Unraveling the wisdom and wit of billionaire Nelson Peltz

Peltz is a relentless pursuer of business endeavors, a candid financier who has adeptly transformed many public corporations worth billions of dollars.
Unraveling the wisdom and wit of billionaire Nelson Peltz

It was only fitting that during his visit to Storer Auditorium as a guest of the Patti and Allan Herbert Business School at the University of Miami's Distinguished Leaders Lecturer Series, Nelson Peltz candidly addressed the most conspicuous aspects of his career.

“I don’t want you all to take lessons from what I’m going to tell you,” Peltz cautioned students who’d braved a rainstorm last Thursday evening to hear the legendary businessman and operational activist investor. “The Dean [Ann M. Olazabal] is not thrilled about this, but I went to Wharton and I had a wonderful time in my short period there.”

“I just didn’t get to class that much and, when I did get to class, I couldn’t figure out when I was going to use accounting and finance and economics,” Peltz, 81, said as he matter-of-factly explained why he dropped out of Wharton’s undergraduate program. “I was way too immature to be in a place like that.”

Peltz demonstrated that he is not only an unparalleled businessman but also a captivating storyteller, who enjoys discussing Corporate America and life, interspersed with humor and insight. Peltz’s appearance was interspersed with mirthful comments from event moderator Stuart Miller, chair of the UHealth board and a member of the University’s board of trustees, and executive chairman and co-chief executive officer of the Lennar Corporation.   

Miller laughingly recounted how he and Peltz once traveled to Naples, FL to lunch with the CEO of a company Miller wanted to buy. “‘I know the CEO, he’s a very, very nice man,” Miller recalled advising Peltz, who’s 15 years Miller’s senior. “‘Let’s start with some niceties, let’s let the conversation develop and mature, and then we’ll migrate to a more serious conversation and discussion.’”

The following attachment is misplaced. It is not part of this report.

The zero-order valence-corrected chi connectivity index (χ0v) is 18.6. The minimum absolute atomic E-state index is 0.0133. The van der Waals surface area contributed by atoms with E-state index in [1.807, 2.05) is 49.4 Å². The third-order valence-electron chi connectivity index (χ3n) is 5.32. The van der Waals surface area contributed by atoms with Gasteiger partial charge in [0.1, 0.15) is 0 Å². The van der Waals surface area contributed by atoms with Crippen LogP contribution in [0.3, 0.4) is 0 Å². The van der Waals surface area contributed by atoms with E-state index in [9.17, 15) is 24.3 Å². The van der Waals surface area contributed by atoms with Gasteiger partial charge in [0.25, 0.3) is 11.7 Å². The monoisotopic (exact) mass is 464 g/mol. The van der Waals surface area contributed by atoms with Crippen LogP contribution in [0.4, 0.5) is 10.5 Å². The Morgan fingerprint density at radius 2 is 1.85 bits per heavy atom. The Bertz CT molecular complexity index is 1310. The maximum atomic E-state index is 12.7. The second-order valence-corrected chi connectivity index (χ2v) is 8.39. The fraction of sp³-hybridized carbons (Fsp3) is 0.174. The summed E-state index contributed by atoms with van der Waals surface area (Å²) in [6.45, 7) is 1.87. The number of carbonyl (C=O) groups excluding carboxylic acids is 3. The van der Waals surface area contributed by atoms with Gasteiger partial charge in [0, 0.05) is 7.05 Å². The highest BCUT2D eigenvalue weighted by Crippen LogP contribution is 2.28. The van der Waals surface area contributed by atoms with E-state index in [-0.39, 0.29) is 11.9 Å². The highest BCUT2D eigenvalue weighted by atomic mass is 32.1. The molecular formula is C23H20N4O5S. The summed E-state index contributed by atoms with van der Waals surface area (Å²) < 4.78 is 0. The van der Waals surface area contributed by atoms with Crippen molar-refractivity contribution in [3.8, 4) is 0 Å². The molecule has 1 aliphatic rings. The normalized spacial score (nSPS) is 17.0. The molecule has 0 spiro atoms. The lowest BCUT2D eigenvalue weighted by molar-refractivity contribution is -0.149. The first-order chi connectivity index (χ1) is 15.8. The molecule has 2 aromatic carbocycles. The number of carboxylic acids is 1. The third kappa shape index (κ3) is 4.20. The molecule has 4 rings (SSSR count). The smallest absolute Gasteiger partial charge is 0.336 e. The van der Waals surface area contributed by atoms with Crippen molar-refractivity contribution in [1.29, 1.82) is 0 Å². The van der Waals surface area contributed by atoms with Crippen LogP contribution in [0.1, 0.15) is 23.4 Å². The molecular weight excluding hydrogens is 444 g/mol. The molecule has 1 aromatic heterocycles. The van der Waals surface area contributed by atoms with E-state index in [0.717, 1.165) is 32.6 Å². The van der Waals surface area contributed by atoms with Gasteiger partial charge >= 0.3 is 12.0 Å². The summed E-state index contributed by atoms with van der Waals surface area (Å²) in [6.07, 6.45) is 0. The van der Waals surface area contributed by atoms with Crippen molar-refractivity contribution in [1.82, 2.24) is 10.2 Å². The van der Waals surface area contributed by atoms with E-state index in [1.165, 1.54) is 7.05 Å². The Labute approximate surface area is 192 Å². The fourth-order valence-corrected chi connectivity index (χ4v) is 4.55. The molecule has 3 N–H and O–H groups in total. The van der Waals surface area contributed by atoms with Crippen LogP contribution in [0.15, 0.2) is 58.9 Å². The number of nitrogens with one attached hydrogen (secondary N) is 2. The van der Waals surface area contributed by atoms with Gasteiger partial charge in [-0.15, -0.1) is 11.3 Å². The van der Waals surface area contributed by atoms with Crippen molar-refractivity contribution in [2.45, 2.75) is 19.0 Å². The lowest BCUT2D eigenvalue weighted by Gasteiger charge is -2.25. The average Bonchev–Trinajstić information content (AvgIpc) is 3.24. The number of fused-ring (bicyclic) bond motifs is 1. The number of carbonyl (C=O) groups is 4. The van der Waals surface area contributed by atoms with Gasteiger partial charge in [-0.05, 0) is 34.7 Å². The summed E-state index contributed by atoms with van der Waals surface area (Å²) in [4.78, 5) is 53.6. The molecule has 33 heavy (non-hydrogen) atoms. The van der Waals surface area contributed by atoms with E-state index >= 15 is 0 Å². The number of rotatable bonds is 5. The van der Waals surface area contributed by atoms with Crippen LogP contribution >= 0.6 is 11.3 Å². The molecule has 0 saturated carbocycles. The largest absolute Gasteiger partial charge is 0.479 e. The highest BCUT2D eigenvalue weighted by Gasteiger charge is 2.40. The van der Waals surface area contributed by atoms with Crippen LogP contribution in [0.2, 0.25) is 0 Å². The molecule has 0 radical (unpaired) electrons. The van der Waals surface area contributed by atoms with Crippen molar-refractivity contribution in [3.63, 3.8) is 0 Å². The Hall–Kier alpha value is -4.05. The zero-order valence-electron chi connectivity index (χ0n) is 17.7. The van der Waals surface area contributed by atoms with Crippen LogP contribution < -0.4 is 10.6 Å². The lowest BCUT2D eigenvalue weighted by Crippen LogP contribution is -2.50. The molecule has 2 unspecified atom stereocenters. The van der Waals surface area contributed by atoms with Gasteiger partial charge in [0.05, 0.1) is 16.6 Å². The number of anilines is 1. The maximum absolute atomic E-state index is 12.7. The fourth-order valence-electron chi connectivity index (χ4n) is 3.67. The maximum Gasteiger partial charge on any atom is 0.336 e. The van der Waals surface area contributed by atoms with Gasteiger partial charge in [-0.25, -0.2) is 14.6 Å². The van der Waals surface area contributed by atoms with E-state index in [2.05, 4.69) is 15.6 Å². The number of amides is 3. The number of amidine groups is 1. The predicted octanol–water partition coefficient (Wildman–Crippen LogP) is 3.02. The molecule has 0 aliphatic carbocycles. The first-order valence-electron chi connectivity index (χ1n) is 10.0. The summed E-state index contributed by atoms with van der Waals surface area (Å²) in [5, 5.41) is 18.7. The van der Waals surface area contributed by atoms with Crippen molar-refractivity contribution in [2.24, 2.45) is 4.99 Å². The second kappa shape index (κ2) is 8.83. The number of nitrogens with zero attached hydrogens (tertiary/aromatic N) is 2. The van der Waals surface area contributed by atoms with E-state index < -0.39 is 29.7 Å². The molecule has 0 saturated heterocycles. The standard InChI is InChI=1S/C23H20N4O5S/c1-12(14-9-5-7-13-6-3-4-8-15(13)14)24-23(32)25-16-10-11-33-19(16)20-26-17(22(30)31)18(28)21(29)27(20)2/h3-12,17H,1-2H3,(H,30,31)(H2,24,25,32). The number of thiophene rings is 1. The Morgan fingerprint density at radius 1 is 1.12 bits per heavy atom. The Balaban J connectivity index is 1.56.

Well, “before the bread hit the table, Nelson announced, with this overwhelming presence and his strong, self-assured voice: ‘We want to buy your company, we think it’s going to be a good deal for you, we think it’s going to be a good deal for your shareholders, and it’s going to be a good deal for us as well. Whaddaya think?’”

“So much for niceties,” Miller chuckled, shaking his head over the bargaining tactics of a man he considers a treasured friend.

The Brooklyn-born Peltz said that after leaving Wharton, he spent time skiing in Maine, while working as a dishwasher to support himself. “You gotta plan ahead, you see?” Peltz said of those carefree days in Maine. “And eventually the snow melted, which I didn’t plan on.

“My dad had a very small, but nicely profitable, food produce business,” Peltz said. “It supported our family nicely. I asked him for a job driving one of his trucks, 100 bucks a week for two weeks. And he said, yes—if I shaved my beard off.”

After spending a portion of 1963 maneuvering A. Peltz & Sons frozen-food distribution trucks through New York City’s hectic byways and boulevards, Peltz joined the brain trust of his father’s company, along with Peltz’s older brother, Robert Peltz.